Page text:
Having your retirement savings in one place could make it easier to track and manage your investments, evaluate fees, and manage distributions in retirement—particularly if you have more than one old workplace retirement account. If you prefer to manage all your finances in one place, you might consider consolidating your savings in a new employer's retirement plan or an IRA.

It's your choice

Everyone has different needs and circumstances. Regardless of your unique situation, make sure to consider costs, investment choices, service, convenience, and other factors, to help determine what may be right for you. Be sure to consider all available options and the applicable fees before moving your retirement assets. And, as always, consult a tax advisor for help with this important decision.

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50/15/5: a saving and spending rule of thumb https://www.fidelity.com/viewpoints/personal-finance/spending-and-saving 164352 03/27/2019 It isn’t about managing every penny. Track your money using 3 categories. 50/15/5: a saving and spending rule of thumb

50/15/5: a saving and spending rule of thumb

It isn’t about managing every penny. Track your money using 3 categories.

Fidelity Viewpoints

Key takeaways

  • Consider allocating no more than 50% of take-home pay to essential expenses.
  • Try to save 15% of pretax income (including employer contributions) for retirement.
  • Save for the unexpected by keeping 5% of take-home pay in short-term savings for unplanned expenses.

Budget. Does anyone like that word? How about this instead—the 50/15/5 rule? It’s our simple rule of thumb for saving and spending: Aim to allocate no more than 50% of take-home pay to essential expenses, save 15% of pretax income for retirement savings, and keep 5% of take-home pay for short-term savings. (Your situation may be different, but you can use our rule of thumb as a starting point.)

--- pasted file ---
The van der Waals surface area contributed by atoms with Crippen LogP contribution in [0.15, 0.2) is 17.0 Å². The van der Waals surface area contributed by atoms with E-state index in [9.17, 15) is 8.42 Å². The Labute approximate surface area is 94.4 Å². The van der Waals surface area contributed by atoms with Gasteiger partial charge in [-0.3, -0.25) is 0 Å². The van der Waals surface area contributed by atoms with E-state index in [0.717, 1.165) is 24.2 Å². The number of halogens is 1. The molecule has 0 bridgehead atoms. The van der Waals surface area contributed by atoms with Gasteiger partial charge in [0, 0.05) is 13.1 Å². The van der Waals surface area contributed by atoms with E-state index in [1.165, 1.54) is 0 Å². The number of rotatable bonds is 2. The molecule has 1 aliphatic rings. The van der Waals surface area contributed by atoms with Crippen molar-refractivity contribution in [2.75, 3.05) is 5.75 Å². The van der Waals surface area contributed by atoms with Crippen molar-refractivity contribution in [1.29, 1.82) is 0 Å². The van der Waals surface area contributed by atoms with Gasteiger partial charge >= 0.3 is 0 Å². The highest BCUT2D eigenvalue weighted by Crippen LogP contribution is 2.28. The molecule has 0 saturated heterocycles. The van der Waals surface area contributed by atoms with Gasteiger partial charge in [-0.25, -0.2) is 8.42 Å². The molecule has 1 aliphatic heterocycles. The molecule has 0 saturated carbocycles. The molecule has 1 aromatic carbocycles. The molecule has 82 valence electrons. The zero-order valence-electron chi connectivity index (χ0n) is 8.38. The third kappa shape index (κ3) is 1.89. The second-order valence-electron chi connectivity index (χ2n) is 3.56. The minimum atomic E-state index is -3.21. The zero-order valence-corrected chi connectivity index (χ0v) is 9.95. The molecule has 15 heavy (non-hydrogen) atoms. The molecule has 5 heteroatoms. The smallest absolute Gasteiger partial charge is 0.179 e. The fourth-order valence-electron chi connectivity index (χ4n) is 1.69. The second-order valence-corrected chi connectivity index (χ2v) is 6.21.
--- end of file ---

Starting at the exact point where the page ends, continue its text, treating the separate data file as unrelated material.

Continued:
Why 50/15/5? We analyzed hundreds of scenarios in order to create a saving and spending guideline that can help people save enough to retire. Our research found that by sticking to this guideline, there is a good chance of maintaining financial stability now and keeping your current lifestyle in retirement. To see where you stand on our 50/15/5 rule, use our Savings and spending check-up.

Essential expenses: 50%

Some expenses simply aren’t optional—you need to eat and you need a place to live. Consider allocating no more than 50% of take-home pay to “must-have” expenses, such as:

  • Housing—mortgage, rent, property tax, utilities (electricity, etc.), homeowners/renters insurance, and condo/home association fees
  • Food—groceries only; do not include takeout or restaurant meals, unless you really consider them essential, i.e., you never cook and always eat out
  • Health care—health insurance premiums (unless they are made via payroll deduction) and out-of-pocket expenses (e.g., prescriptions, co-payments)